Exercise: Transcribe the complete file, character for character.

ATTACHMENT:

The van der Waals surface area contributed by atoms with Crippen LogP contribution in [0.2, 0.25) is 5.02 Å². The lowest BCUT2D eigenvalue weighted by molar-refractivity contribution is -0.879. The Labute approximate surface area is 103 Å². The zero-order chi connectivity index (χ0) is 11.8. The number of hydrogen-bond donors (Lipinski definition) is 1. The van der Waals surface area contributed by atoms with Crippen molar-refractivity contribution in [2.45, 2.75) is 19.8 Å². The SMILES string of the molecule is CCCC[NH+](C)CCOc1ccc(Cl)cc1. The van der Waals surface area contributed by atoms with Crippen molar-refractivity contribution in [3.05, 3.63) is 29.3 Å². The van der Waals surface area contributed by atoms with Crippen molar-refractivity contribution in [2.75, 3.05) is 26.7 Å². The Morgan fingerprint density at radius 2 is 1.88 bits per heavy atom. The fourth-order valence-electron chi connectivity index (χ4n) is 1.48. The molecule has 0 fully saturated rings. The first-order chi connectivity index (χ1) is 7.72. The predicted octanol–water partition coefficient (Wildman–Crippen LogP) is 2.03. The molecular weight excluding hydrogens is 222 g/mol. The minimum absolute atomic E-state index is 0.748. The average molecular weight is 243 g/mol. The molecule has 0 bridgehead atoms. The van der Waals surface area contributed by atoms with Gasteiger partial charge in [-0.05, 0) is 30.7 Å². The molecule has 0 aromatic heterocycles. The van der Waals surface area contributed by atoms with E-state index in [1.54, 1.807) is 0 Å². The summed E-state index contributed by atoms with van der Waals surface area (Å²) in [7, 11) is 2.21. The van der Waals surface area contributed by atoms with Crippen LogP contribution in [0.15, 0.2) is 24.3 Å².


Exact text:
The van der Waals surface area contributed by atoms with Crippen LogP contribution in [0.2, 0.25) is 5.02 Å². The lowest BCUT2D eigenvalue weighted by molar-refractivity contribution is -0.879. The Labute approximate surface area is 103 Å². The zero-order chi connectivity index (χ0) is 11.8. The number of hydrogen-bond donors (Lipinski definition) is 1. The van der Waals surface area contributed by atoms with Crippen molar-refractivity contribution in [2.45, 2.75) is 19.8 Å². The SMILES string of the molecule is CCCC[NH+](C)CCOc1ccc(Cl)cc1. The van der Waals surface area contributed by atoms with Crippen molar-refractivity contribution in [3.05, 3.63) is 29.3 Å². The van der Waals surface area contributed by atoms with Crippen molar-refractivity contribution in [2.75, 3.05) is 26.7 Å². The Morgan fingerprint density at radius 2 is 1.88 bits per heavy atom. The fourth-order valence-electron chi connectivity index (χ4n) is 1.48. The molecule has 0 fully saturated rings. The first-order chi connectivity index (χ1) is 7.72. The predicted octanol–water partition coefficient (Wildman–Crippen LogP) is 2.03. The molecular weight excluding hydrogens is 222 g/mol. The minimum absolute atomic E-state index is 0.748. The average molecular weight is 243 g/mol. The molecule has 0 bridgehead atoms. The van der Waals surface area contributed by atoms with Gasteiger partial charge in [-0.05, 0) is 30.7 Å². The molecule has 0 aromatic heterocycles. The van der Waals surface area contributed by atoms with E-state index in [1.54, 1.807) is 0 Å². The summed E-state index contributed by atoms with van der Waals surface area (Å²) in [7, 11) is 2.21. The van der Waals surface area contributed by atoms with Crippen LogP contribution in [0.15, 0.2) is 24.3 Å².